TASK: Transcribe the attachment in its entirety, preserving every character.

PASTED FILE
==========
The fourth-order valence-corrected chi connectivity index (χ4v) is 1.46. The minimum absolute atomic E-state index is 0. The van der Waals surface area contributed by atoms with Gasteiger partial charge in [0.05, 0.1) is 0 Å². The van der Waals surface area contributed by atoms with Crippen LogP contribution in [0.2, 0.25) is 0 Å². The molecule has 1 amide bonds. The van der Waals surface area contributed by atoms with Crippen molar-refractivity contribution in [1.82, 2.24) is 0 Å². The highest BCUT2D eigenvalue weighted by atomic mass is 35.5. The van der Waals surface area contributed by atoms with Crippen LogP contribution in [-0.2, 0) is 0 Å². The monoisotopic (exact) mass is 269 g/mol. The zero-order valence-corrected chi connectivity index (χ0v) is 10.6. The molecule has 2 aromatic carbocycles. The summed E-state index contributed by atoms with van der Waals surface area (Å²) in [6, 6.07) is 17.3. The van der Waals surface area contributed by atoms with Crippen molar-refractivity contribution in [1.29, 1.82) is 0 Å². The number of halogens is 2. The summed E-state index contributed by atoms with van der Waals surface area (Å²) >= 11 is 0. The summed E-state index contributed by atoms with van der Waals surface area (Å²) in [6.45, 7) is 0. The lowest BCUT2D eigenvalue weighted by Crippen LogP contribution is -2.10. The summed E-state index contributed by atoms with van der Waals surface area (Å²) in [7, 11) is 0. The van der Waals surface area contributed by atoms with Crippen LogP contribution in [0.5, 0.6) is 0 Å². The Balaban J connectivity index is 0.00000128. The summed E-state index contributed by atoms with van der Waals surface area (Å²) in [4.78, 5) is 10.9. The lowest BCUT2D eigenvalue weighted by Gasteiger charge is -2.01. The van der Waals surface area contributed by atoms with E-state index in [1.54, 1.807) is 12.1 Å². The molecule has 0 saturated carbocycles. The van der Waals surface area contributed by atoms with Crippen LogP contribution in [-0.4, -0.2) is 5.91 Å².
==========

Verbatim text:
The fourth-order valence-corrected chi connectivity index (χ4v) is 1.46. The minimum absolute atomic E-state index is 0. The van der Waals surface area contributed by atoms with Gasteiger partial charge in [0.05, 0.1) is 0 Å². The van der Waals surface area contributed by atoms with Crippen LogP contribution in [0.2, 0.25) is 0 Å². The molecule has 1 amide bonds. The van der Waals surface area contributed by atoms with Crippen molar-refractivity contribution in [1.82, 2.24) is 0 Å². The highest BCUT2D eigenvalue weighted by atomic mass is 35.5. The van der Waals surface area contributed by atoms with Crippen LogP contribution in [-0.2, 0) is 0 Å². The monoisotopic (exact) mass is 269 g/mol. The zero-order valence-corrected chi connectivity index (χ0v) is 10.6. The molecule has 2 aromatic carbocycles. The summed E-state index contributed by atoms with van der Waals surface area (Å²) in [6, 6.07) is 17.3. The van der Waals surface area contributed by atoms with Crippen molar-refractivity contribution in [1.29, 1.82) is 0 Å². The number of halogens is 2. The summed E-state index contributed by atoms with van der Waals surface area (Å²) >= 11 is 0. The summed E-state index contributed by atoms with van der Waals surface area (Å²) in [6.45, 7) is 0. The lowest BCUT2D eigenvalue weighted by Crippen LogP contribution is -2.10. The summed E-state index contributed by atoms with van der Waals surface area (Å²) in [7, 11) is 0. The van der Waals surface area contributed by atoms with Crippen LogP contribution in [0.5, 0.6) is 0 Å². The Balaban J connectivity index is 0.00000128. The summed E-state index contributed by atoms with van der Waals surface area (Å²) in [4.78, 5) is 10.9. The lowest BCUT2D eigenvalue weighted by Gasteiger charge is -2.01. The van der Waals surface area contributed by atoms with E-state index in [1.54, 1.807) is 12.1 Å². The molecule has 0 saturated carbocycles. The van der Waals surface area contributed by atoms with Crippen LogP contribution in [-0.4, -0.2) is 5.91 Å².